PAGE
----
January 2012-I don't think it's a bold statement to suggest that being an executor isn't much fun. Beyond the emotional element of delving into the various affairs of someone who has recently died --often a close friend or loved one -- the job can be tough, laden with responsibilities.
Among other duties, the executor arranges for the burial, collects and converts assets, satisfies debts, addresses bequests, files taxes and, eventually, distributes the residue.
Accordingly, executor compensation is worth consideration. When warranted, executors should be compensated for their valuable work and this may be something to consider in your estate plan with your lawyer.
Of course, compensation isn't going to be relevant all the time. Consider where the bulk of an estate passes to a surviving spouse who is also the executor: compensation may make little sense. Executors may have other reasons to forego some or all of their fees.
The Trustee Act provides the statutory entitlement to executor compensation but there are no legislated fees.
One approach is to set out a fee (or formula) in the will. This may provide some certainty, although, determining fair compensation before the estate is administered may be difficult.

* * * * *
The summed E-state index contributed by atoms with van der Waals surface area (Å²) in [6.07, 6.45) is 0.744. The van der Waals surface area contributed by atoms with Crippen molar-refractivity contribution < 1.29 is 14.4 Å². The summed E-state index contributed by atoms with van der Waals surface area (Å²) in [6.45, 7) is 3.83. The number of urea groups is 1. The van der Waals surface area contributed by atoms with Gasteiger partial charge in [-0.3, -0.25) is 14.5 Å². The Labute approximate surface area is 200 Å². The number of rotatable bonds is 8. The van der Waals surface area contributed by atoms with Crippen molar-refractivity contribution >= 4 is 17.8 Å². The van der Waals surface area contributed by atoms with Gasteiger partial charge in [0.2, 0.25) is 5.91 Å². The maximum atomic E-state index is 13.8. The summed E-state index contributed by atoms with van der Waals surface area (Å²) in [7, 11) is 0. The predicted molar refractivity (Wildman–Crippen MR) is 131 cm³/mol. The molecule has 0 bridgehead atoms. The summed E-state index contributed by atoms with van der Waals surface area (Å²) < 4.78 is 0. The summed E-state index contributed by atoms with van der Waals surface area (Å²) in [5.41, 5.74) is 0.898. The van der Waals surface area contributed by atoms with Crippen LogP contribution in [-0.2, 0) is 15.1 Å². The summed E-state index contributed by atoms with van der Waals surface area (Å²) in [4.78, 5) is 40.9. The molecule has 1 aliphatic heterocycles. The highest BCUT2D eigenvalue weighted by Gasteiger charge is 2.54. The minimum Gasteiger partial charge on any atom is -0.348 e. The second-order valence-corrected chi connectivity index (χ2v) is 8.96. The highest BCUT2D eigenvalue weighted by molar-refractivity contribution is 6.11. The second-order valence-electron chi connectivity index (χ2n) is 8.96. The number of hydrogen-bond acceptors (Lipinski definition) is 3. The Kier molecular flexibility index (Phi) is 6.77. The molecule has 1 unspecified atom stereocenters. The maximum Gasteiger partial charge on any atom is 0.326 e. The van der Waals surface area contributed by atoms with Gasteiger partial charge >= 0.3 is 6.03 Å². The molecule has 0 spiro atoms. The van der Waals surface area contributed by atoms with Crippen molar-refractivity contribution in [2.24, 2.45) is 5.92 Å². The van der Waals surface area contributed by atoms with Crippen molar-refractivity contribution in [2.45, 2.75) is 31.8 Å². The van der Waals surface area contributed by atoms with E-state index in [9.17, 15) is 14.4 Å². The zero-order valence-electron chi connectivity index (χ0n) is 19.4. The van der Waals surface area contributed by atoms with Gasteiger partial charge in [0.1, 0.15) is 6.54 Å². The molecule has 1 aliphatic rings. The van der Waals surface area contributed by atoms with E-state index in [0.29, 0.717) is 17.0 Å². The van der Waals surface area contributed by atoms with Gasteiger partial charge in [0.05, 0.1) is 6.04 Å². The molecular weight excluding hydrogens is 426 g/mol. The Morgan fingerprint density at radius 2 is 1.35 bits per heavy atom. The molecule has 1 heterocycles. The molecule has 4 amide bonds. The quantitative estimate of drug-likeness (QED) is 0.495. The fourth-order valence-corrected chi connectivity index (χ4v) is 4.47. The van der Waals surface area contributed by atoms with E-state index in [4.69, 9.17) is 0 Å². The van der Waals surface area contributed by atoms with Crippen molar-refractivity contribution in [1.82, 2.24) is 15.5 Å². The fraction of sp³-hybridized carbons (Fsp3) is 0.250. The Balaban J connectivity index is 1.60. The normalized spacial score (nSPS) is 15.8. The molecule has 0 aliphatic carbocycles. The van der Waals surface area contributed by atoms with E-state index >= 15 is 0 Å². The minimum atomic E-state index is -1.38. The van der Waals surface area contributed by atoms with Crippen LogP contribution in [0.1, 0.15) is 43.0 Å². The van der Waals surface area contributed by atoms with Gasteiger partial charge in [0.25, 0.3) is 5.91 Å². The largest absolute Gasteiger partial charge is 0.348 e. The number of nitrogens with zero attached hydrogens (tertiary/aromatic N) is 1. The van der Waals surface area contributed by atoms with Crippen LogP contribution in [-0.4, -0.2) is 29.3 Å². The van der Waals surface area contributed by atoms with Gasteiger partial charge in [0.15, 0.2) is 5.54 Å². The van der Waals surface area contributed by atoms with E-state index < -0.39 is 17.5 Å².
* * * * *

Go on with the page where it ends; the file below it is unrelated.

Otherwise, courts have recognized -as a guideline only- the "usual percentages": generally, 2.5% of what goes in and 2.5% of what goes out (i.e., receipts and disbursements of the estate).
There is also what is referred to as a "care and management fee" (two fifths of 1% of the annual value of the estate assets); however, such a fee is usually limited to estates where administration extends over long periods of time.
Every estate --in planning and administration - has its own unique set of circumstances so appropriate compensation may well increase or decrease from those "usual percentages" for any given estate.
Any compensation has to be approved by the beneficiaries or by the court. "Pre-taking" fees is generally not allowed. So, it is important that executors take steps to ensure their time and work is well documented. In approving compensation courts look at a variety of factors including estate size, time spent, skill and ability required, care and responsibility involved and relative successes in administration.
Being an executor involves necessary and important work --and is something of an honour when you consider that a testator often appoints an executor after much thought about who is the person best suited and most trusted to administer the estate and carry out last wishes. Appropriate compensation for the job done is only reasonable.
Of course (like most other paying jobs), executors are taxed on any compensation received.